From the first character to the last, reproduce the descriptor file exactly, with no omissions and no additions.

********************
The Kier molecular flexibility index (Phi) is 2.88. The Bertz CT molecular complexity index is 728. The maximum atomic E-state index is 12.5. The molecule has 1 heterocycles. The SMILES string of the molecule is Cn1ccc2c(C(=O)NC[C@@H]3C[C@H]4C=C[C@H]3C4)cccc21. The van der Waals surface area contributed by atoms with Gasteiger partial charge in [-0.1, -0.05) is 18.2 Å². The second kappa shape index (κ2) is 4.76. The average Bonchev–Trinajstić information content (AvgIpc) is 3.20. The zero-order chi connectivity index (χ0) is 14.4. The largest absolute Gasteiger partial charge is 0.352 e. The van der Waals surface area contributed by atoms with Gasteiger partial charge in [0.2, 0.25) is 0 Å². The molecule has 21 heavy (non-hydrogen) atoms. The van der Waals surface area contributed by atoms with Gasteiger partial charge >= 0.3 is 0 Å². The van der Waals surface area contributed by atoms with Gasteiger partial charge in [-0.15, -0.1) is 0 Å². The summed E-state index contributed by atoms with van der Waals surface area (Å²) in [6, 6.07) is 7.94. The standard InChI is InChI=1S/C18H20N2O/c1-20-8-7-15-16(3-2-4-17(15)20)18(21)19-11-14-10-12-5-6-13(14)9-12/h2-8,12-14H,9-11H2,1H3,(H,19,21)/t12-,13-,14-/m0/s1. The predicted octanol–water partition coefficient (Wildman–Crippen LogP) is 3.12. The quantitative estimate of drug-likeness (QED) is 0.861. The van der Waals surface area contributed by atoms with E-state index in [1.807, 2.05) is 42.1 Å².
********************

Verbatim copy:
The Kier molecular flexibility index (Phi) is 2.88. The Bertz CT molecular complexity index is 728. The maximum atomic E-state index is 12.5. The molecule has 1 heterocycles. The SMILES string of the molecule is Cn1ccc2c(C(=O)NC[C@@H]3C[C@H]4C=C[C@H]3C4)cccc21. The van der Waals surface area contributed by atoms with Gasteiger partial charge in [-0.1, -0.05) is 18.2 Å². The second kappa shape index (κ2) is 4.76. The average Bonchev–Trinajstić information content (AvgIpc) is 3.20. The zero-order chi connectivity index (χ0) is 14.4. The largest absolute Gasteiger partial charge is 0.352 e. The van der Waals surface area contributed by atoms with Gasteiger partial charge in [0.2, 0.25) is 0 Å². The molecule has 21 heavy (non-hydrogen) atoms. The van der Waals surface area contributed by atoms with Gasteiger partial charge >= 0.3 is 0 Å². The van der Waals surface area contributed by atoms with Gasteiger partial charge in [-0.15, -0.1) is 0 Å². The summed E-state index contributed by atoms with van der Waals surface area (Å²) in [6, 6.07) is 7.94. The standard InChI is InChI=1S/C18H20N2O/c1-20-8-7-15-16(3-2-4-17(15)20)18(21)19-11-14-10-12-5-6-13(14)9-12/h2-8,12-14H,9-11H2,1H3,(H,19,21)/t12-,13-,14-/m0/s1. The predicted octanol–water partition coefficient (Wildman–Crippen LogP) is 3.12. The quantitative estimate of drug-likeness (QED) is 0.861. The van der Waals surface area contributed by atoms with E-state index in [1.807, 2.05) is 42.1 Å².